The "Skandinavisch" from the 16th Sonata by Josef Rheinberger (1839-1901) was pleasurable diversion and a considerable relief from the previous cacophony. The contrasts between the major and minor sections were clear enough but, again lacked imagination. On the organ strict adherence to a composer's registration can often be counterproductive to the realisation of the intent. A little creativity can go a long way, Ms. Smoot.
I did thoroughly enjoy the Mendelssohn (1809-1847) "Allegro, Choral and Fugue" in D. Here Ms. Smoot finally began to hit her stride; her weird Baroque articulation notwithstanding.
Finally we got to the 20th Century with a "Partita on 'Nun Freut Euch' by the contemporary Swiss organist and occasional composer Lionel Rogg (b. 1936). It's a pleasant piece in which he applies a Neo-Hindemithian, Neo-Baroque language to this Lutheran choral. Of particularly astute craftsmanship were the Canon and Passacaglia. The Toccata was a virtuoso tour de force which finally gave us the feel of a serious solo recital. The last two works were by the prolific composer and brilliant organist Jean Langlais (1907-1991). Here Ms. Smoot again excerpts from a larger work by playing the Meditation from Langlais's early "Suite Médiévale." The movement is basically an improvisation on the chants "Ubi Caritas"and "Jesu Dulcis Memoria." If there ever was a need for legato playing it's French music. Ms Smoot completely, almost cold bloodedly refused to give this delicate piece the phrasing needed to make it sing. Granted M. Langlais didn't fill the page with slurs, but that does not preclude the performer from finding and intelligently articulating the phrases in the piece. "Fete" was just that, a wild and crazy ride through the glories of the organ. Ms. Smoot gave it a good shot, ending with the full organ.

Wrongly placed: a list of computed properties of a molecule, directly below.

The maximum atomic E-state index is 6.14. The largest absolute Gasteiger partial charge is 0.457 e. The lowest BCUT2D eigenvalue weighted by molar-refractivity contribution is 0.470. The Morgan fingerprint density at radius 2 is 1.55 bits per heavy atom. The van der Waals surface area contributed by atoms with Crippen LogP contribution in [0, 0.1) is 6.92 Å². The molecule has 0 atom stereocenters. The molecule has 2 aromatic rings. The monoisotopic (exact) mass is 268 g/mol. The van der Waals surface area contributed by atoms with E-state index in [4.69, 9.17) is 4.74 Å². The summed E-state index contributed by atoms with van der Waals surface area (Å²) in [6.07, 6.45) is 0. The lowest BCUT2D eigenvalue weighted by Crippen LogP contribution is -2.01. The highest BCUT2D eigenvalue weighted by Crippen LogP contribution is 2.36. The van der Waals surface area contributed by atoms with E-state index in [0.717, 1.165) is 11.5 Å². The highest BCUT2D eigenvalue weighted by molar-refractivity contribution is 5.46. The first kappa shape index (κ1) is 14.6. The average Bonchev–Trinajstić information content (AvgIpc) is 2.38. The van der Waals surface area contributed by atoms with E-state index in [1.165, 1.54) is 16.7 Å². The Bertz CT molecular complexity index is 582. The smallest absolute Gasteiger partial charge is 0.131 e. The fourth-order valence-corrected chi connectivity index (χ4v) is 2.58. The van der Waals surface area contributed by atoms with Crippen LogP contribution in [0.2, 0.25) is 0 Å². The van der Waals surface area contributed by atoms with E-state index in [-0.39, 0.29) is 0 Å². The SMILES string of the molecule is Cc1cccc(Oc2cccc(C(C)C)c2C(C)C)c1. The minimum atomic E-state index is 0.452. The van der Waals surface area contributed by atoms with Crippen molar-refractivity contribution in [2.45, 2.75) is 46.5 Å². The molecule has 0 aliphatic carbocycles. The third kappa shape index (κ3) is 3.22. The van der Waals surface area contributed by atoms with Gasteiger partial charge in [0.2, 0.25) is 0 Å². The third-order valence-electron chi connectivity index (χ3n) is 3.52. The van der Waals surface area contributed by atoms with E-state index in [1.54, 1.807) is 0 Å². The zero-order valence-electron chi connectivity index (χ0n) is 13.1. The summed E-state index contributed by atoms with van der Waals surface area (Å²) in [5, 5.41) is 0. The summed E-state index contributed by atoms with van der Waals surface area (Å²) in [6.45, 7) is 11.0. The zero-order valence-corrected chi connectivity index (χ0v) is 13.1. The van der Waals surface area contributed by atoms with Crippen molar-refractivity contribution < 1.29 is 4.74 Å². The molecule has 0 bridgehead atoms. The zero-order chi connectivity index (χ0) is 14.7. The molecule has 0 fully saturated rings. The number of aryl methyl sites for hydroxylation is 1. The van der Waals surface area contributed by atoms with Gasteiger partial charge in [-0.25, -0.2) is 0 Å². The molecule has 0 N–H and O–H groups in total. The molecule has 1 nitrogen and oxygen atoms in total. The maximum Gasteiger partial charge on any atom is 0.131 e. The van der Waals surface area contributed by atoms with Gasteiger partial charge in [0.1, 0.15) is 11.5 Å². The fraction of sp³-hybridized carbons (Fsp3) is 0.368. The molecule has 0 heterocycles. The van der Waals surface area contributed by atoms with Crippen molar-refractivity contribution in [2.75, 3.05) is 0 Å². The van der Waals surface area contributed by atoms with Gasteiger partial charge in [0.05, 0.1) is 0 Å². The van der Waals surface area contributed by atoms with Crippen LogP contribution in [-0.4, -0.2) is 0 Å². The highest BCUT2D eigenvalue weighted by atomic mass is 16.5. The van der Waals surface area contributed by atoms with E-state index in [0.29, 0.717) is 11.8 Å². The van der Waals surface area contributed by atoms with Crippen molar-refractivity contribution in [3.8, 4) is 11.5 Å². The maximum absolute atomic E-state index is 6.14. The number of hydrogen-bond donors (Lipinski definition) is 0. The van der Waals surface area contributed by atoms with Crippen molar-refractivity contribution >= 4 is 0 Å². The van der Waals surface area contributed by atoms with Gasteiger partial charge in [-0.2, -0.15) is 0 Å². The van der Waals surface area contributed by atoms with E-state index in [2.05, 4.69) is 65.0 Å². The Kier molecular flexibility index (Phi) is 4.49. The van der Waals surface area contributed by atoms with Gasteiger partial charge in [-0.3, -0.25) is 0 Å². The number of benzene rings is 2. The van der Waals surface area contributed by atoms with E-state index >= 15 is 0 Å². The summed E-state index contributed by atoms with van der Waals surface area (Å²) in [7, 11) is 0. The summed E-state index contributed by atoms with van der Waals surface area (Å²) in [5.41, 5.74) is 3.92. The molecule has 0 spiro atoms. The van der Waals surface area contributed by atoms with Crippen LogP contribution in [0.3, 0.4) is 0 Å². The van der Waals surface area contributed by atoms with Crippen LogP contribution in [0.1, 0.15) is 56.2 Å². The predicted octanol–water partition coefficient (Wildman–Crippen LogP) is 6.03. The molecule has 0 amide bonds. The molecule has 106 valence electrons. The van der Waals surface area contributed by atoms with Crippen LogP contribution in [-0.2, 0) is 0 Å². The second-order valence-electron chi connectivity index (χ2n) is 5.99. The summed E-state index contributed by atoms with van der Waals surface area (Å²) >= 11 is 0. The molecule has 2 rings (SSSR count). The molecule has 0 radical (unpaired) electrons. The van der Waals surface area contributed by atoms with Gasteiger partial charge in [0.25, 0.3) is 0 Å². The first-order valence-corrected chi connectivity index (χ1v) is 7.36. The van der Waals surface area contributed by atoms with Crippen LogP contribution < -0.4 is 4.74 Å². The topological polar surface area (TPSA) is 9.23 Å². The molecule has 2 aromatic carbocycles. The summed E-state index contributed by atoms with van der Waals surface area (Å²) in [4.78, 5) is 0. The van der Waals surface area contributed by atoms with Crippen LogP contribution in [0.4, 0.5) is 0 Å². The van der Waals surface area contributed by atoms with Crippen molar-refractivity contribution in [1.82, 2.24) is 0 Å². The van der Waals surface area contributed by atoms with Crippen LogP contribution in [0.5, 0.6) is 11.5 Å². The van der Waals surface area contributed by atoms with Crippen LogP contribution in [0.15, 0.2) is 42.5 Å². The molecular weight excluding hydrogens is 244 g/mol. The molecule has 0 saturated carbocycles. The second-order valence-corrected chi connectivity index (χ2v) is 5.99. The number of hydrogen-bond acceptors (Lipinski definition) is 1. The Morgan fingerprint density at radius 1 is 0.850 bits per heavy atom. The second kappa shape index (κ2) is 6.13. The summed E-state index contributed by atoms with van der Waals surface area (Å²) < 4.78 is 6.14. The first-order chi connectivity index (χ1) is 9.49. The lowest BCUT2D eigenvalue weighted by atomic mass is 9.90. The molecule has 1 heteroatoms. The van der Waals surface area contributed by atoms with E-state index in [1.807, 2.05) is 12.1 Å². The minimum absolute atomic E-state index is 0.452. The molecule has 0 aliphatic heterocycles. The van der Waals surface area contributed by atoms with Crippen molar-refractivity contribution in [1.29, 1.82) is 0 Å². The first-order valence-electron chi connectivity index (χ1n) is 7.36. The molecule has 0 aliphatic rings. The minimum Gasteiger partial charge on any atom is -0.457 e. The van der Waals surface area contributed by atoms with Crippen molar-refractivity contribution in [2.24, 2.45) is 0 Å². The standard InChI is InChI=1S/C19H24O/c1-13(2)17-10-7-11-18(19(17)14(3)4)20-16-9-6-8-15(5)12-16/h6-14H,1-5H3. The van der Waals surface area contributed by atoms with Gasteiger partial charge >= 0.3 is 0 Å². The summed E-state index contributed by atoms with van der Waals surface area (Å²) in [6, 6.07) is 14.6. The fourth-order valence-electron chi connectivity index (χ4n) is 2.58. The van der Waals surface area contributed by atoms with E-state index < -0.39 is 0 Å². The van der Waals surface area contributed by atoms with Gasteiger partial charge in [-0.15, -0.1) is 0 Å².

I'm glad she played an encore, albeit unjustified. Notwithstanding, she played a gentle little thing from the second set of "Six Pieces for the Organ' by Frank Bridge (1879-1941), highly influential teacher and close friend of Benjamin Britten (1913-1976). Finally we got a chance to hear some of the lush orchestral stops, especially flute stops, that this organ has. Ms. Smoot gave a very sensitive and compelling performance of this lovely miniature for the organ. Undoubtedly the best played piece of the recital.
The Bridge notwithstanding, this recital was, unfortunately, very typical of organ recitals today. First, organists think they can get away with not memorising their programmes. Since most of their recitals are given in churches where the audience can't see the organist, they think they can slip by and nobody will notice. Unfortunately, these organists don't understand why it is so important to memorise your programme. Because when a performer is suddenly thrust before an audience on a legitimate concert stage like Verizon Hall and he or she still insists on playing from the printed page, it's hard to get a sense of confidence from a performer when, no matter how note accurate she is, she looks like she's sightreading the recital. How many audiences would put up with going to a play and seeing the actors on stage with scripts in their hands reading their lines?
Posted on 3 Aug 2009, 1:31 PM